A: Their large, luminous eyes are one of the finest features of felines. They may also be the reason superstitious people once thought that cats must be witches’ familiars, because of the supernatural appearance of their eyes glowing in the dark.
Those glowing eyes are part of a cat’s keen eyesight, making them the successful hunters that they are. Here’s how they work.
A cat’s eyes consist of the cornea, the clear, curved part of the eyeball in front of the pupil; the iris, the colored part of the eye; the lens, located behind the iris; the retina, a network of light-sensitive cells; and -- the part we’re interested in here -- the tapetum lucidum, Latin for “bright tapestry.”
Think of the cornea, lens and retina as working in much the same way as a camera. Like a viewfinder, the cornea takes in light and transmits it to the lens. The lens bends the light rays, focusing them to form an image on the retina.
The tapetum lucidum, which lines most of the back of the retina, comes into play in low-light situations, allowing the cat’s eye to take in extra light. It does this by acting as a mirror, reflecting light that wasn’t absorbed the first time it passed through the retina. The resulting glow, known as eye shine, occurs when light strikes a cat’s eyes in the dark. In other words, if there’s total darkness, your cat can’t see any better than you can, but with the aid of moonlight or other illumination, cats are able to see better in the dark.
Fun fact: Cats with green or yellow eyes have a green glow, while cats with blue eyes typically have a reddish glow. -- Dr. Marty Becker
Do you have a pet question? Send it to email@example.com or visit Facebook.com/DrMartyBecker.
get new career
-- Dogs who have flunked out of guide dog training may have a second career sniffing out coronavirus. Southeastern Guide Dogs in Palmetto, Florida, has trained service animals for years, but training dogs for scent detection is a new program for them. They took dogs who were easily distracted or had high prey drive or activity levels, making them unsuited as guide dogs, and began training them to detect the novel coronavirus. The dogs’ persistence paid off. One of their trainees, yellow Labrador retriever Buffy, now works at Doctors Hospital of Sarasota, sniffing feet to check for the presence of the virus. She recently had her first “live infection” find, alerting on a visitor who was being screened. A rapid test confirmed Buffy’s detection skills. Thought to be the first COVID-19-detection dog working in a hospital, she may pave the way for future dogs in this field.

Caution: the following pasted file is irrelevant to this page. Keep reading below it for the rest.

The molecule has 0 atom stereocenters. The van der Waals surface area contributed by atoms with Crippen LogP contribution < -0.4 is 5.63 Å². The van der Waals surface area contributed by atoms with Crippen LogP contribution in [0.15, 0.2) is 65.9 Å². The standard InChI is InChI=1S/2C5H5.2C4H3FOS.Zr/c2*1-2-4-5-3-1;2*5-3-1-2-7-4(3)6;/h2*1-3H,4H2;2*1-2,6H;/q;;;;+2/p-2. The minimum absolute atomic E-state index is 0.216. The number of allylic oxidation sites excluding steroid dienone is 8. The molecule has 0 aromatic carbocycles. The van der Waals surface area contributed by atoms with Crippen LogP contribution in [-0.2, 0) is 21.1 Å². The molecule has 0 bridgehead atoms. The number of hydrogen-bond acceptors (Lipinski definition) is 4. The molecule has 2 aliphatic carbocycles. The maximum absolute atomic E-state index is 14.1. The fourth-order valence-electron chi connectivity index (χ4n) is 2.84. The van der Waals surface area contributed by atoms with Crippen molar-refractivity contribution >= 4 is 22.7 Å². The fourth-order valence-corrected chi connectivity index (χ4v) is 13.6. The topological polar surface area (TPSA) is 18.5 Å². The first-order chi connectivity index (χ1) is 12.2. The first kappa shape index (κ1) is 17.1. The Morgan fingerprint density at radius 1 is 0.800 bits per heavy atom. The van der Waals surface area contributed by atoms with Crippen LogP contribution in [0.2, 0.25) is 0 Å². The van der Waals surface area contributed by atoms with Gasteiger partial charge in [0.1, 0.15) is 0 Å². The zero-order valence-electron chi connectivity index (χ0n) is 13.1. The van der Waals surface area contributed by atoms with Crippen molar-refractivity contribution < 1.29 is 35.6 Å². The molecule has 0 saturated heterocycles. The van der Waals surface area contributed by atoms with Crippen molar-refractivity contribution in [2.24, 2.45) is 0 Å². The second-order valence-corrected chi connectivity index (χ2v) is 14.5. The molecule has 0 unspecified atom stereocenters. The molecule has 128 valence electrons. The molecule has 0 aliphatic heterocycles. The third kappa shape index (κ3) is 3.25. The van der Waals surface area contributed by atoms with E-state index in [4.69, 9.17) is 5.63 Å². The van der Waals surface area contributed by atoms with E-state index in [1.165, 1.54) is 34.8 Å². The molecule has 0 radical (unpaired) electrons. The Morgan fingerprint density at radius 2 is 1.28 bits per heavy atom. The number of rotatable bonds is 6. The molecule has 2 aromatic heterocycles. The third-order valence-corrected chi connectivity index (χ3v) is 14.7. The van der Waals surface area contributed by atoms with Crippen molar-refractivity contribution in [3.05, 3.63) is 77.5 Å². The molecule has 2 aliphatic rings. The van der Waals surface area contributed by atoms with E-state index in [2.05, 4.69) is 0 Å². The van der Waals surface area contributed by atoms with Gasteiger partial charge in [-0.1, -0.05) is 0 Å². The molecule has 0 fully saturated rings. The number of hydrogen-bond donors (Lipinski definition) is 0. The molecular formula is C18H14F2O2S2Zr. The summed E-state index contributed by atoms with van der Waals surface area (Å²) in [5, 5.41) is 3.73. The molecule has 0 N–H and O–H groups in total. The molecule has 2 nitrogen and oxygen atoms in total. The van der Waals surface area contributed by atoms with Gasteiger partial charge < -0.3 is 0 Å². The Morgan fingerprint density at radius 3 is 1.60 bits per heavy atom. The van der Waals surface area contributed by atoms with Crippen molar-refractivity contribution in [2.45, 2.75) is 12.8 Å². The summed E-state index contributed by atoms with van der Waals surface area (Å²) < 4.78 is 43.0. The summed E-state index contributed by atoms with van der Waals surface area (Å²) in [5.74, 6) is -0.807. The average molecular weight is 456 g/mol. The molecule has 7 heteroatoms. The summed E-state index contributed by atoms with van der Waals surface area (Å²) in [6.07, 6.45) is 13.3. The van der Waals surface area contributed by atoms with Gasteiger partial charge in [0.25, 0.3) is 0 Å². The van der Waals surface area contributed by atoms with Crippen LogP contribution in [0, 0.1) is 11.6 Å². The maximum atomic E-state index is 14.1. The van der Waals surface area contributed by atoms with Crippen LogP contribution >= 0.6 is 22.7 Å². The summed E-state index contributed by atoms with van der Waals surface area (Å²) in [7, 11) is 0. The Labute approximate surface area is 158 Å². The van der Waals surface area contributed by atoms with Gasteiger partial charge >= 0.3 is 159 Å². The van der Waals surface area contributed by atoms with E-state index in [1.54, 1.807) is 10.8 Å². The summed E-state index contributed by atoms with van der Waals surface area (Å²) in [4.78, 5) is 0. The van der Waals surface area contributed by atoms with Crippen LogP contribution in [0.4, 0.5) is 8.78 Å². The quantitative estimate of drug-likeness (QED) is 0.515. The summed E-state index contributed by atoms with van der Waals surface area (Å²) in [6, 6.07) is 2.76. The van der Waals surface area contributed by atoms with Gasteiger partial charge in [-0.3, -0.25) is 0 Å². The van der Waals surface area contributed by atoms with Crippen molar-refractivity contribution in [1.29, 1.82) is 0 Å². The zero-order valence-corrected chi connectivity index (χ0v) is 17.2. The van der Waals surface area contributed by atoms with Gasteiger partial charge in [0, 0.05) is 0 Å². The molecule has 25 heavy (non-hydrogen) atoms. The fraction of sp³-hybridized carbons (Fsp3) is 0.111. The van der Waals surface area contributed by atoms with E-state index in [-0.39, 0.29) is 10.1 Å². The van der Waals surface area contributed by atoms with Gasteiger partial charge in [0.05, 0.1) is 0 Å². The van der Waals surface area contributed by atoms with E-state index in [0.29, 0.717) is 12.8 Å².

-- What does aging look like in pets? Changes in appearance, movement or behavior signal the onset of the golden years. Visible signs of aging include a frosted face, stiffening joints and cloudy eyes. Pets may sleep more, slow down on walks or not want to walk as far. Senses of smell and sight may diminish. The age at which a dog or cat is considered senior or geriatric varies by species, breed and size. Unlike in human medicine, where geriatricians can make functional measurements of health and frailty, no quantitative measurements exist for pets, although researchers are seeking ways to set such standards.
-- Color facts about Tonkinese cats: All Tonkinese kittens are born with blue eyes, but eye color can change with maturity depending on coat color. Usually, but not always, Tonks with pointed coats have blue eyes, mink-colored Tonks have aqua eyes, and solid-colored Tonks have green or yellow-green eyes. -- Dr. Marty Becker, Kim Campbell Thornton and Mikkel Becker
ABOUT PET CONNECTION
Pet Connection is produced by a team of pet care experts headed by “The Dr. Oz Show” veterinarian Dr. Marty Becker, founder of the Fear Free organization and author of many best-selling pet care books, and award-winning journalist Kim Campbell Thornton. Joining them is behavior consultant and lead animal trainer for Fear Free Pets Mikkel Becker. Dr. Becker can be found at Facebook.com/DrMartyBecker or on Twitter at DrMartyBecker. Kim Campbell Thornton is at Facebook.com/KimCampbellThornton and on Twitter at kkcthornton. Mikkel Becker is at Facebook.com/MikkelBecker and on Twitter at MikkelBecker.